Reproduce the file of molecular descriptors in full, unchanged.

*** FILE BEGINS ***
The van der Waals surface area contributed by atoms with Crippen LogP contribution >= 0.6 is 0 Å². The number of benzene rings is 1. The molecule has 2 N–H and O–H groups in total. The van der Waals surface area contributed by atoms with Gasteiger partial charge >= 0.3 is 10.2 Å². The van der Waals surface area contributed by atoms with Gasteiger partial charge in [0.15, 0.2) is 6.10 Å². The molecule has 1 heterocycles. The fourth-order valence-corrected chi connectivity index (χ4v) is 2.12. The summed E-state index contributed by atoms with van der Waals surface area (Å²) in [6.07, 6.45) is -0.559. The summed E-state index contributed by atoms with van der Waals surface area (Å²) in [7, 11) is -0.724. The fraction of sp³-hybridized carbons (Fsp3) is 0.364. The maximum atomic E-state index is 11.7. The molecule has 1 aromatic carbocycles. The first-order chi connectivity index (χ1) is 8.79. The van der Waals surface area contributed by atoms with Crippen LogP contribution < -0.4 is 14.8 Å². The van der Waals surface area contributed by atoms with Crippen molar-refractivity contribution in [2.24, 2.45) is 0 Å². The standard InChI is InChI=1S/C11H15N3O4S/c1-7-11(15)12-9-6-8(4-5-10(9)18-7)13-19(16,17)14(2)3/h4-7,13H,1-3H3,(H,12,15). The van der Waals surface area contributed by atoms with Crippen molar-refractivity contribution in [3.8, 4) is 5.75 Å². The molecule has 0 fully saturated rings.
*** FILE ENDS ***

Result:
The van der Waals surface area contributed by atoms with Crippen LogP contribution >= 0.6 is 0 Å². The number of benzene rings is 1. The molecule has 2 N–H and O–H groups in total. The van der Waals surface area contributed by atoms with Gasteiger partial charge >= 0.3 is 10.2 Å². The van der Waals surface area contributed by atoms with Gasteiger partial charge in [0.15, 0.2) is 6.10 Å². The molecule has 1 heterocycles. The fourth-order valence-corrected chi connectivity index (χ4v) is 2.12. The summed E-state index contributed by atoms with van der Waals surface area (Å²) in [6.07, 6.45) is -0.559. The summed E-state index contributed by atoms with van der Waals surface area (Å²) in [7, 11) is -0.724. The fraction of sp³-hybridized carbons (Fsp3) is 0.364. The maximum atomic E-state index is 11.7. The molecule has 1 aromatic carbocycles. The first-order chi connectivity index (χ1) is 8.79. The van der Waals surface area contributed by atoms with Crippen LogP contribution < -0.4 is 14.8 Å². The van der Waals surface area contributed by atoms with Crippen molar-refractivity contribution in [2.24, 2.45) is 0 Å². The standard InChI is InChI=1S/C11H15N3O4S/c1-7-11(15)12-9-6-8(4-5-10(9)18-7)13-19(16,17)14(2)3/h4-7,13H,1-3H3,(H,12,15). The van der Waals surface area contributed by atoms with Crippen molar-refractivity contribution in [3.8, 4) is 5.75 Å². The molecule has 0 fully saturated rings.